“I’m sorry,” she says quickly. “I didn’t mean to be pushy.”

I walk away. “GPA comes first,” I whisper.

Afterschool, I grab three bags from Zach and hurry away.

“Hey, Kaya, wait up!”

“No!” I shout. “Leave me alone!”

I slip into the car and sit back, letting the shouts rattle around. Every once in a while, a snippet gets into my head. Should have. Idiot. What’s wrong with you? Stupid. GPA comes first. I rub my hand over the Ziploc bags. Slowly, round and round. Over the bumps. Next to the bumps.

As soon as we pull into the garage, I take off. I run to my room.

“Stop running!” My mom shouts. I race into my room and slam the door. I exhale when the lock is in place. Then I grab the powder and dump them into my mouth. First, second, and third bag. The door is rumbling.

“Open the door!” My mom screams.

“Leave me alone,” I choke out. Leave me alone. My heart thuds through my body. I can feel each pulse in my fingertips. I start shivering. I can’t control it. Shivering wildly. I can’t stop. My legs give way and I hit the floor. Pain lances through me. The shadows. They’re getting closer. They’re crawling on my walls, they have claws.

The door is rattling. A murderer is trying to get in. There’s thunder in my ears. Drums. Drums, deep in my ears. The drums are roaring. The murderer is roaring. The murderer is speaking. GPA comes first.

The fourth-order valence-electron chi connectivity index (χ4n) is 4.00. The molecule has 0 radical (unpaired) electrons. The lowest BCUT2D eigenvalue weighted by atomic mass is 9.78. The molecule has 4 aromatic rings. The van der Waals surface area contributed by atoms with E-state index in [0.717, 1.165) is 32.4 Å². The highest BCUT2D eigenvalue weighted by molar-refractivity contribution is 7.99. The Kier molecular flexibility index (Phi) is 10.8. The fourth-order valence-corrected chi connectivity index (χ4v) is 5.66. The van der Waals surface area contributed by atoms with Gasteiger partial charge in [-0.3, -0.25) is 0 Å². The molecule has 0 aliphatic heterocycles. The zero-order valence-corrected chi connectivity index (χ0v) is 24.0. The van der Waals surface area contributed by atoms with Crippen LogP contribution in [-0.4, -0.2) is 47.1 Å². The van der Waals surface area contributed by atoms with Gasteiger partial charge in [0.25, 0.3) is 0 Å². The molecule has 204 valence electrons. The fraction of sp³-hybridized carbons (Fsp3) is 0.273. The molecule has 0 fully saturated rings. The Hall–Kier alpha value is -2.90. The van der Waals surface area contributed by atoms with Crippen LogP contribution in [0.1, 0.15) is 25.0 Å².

The door crashes open. The shadows are grabbing at me, pulling at my feet, my arms, my hair. Get up! They’re telling me. Stop pretending! But what am I pretending about? Do your homework! Didn’t I do it yesterday? And the day before? And the day before that?

The drums. So many drums, coursing through my limbs. Boom. So many. Boom Boom. So many shadows, sliding through my skin. Boom. Boom. Boom. So many.

Happy, happy, happy, I can hear him singing. Happy, happy, happy. Let your imagination fly.

Everything is okay. It’s not my imagination anymore. It really is over.

So loud. So many.

I let out a shuddering breath. It’s okay.

It’s over.

Name one thing you wish your cell phone did for you that it currently does not.

(Photocredits: tommmyboy.deviantart.com)